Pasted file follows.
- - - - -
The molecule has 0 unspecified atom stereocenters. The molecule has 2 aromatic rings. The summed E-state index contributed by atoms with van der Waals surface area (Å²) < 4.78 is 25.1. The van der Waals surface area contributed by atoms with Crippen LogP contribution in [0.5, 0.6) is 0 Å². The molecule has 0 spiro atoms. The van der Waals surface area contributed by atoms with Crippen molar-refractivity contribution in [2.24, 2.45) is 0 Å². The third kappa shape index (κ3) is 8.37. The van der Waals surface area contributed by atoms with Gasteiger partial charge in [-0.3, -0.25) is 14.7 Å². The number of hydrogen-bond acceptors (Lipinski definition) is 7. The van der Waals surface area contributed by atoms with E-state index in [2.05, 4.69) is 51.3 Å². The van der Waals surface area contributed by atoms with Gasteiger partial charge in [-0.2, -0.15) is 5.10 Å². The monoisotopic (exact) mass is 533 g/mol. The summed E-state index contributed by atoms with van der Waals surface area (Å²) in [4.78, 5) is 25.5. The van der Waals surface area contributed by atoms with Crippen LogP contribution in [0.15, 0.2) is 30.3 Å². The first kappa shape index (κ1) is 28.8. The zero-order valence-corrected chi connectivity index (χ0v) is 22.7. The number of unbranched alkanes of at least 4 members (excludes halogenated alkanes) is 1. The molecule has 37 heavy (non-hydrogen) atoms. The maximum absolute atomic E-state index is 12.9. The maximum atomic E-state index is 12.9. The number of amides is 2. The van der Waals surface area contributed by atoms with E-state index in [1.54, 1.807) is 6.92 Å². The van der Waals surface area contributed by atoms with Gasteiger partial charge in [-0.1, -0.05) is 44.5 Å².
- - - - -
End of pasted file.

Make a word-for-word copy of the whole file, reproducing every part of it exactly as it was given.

The molecule has 0 unspecified atom stereocenters. The molecule has 2 aromatic rings. The summed E-state index contributed by atoms with van der Waals surface area (Å²) < 4.78 is 25.1. The van der Waals surface area contributed by atoms with Crippen LogP contribution in [0.5, 0.6) is 0 Å². The molecule has 0 spiro atoms. The van der Waals surface area contributed by atoms with Crippen molar-refractivity contribution in [2.24, 2.45) is 0 Å². The third kappa shape index (κ3) is 8.37. The van der Waals surface area contributed by atoms with Gasteiger partial charge in [-0.3, -0.25) is 14.7 Å². The number of hydrogen-bond acceptors (Lipinski definition) is 7. The van der Waals surface area contributed by atoms with E-state index in [2.05, 4.69) is 51.3 Å². The van der Waals surface area contributed by atoms with Gasteiger partial charge in [-0.2, -0.15) is 5.10 Å². The monoisotopic (exact) mass is 533 g/mol. The summed E-state index contributed by atoms with van der Waals surface area (Å²) in [4.78, 5) is 25.5. The van der Waals surface area contributed by atoms with Crippen LogP contribution in [0.15, 0.2) is 30.3 Å². The first kappa shape index (κ1) is 28.8. The zero-order valence-corrected chi connectivity index (χ0v) is 22.7. The number of unbranched alkanes of at least 4 members (excludes halogenated alkanes) is 1. The molecule has 37 heavy (non-hydrogen) atoms. The maximum absolute atomic E-state index is 12.9. The maximum atomic E-state index is 12.9. The number of amides is 2. The van der Waals surface area contributed by atoms with E-state index in [1.54, 1.807) is 6.92 Å². The van der Waals surface area contributed by atoms with Gasteiger partial charge in [-0.1, -0.05) is 44.5 Å².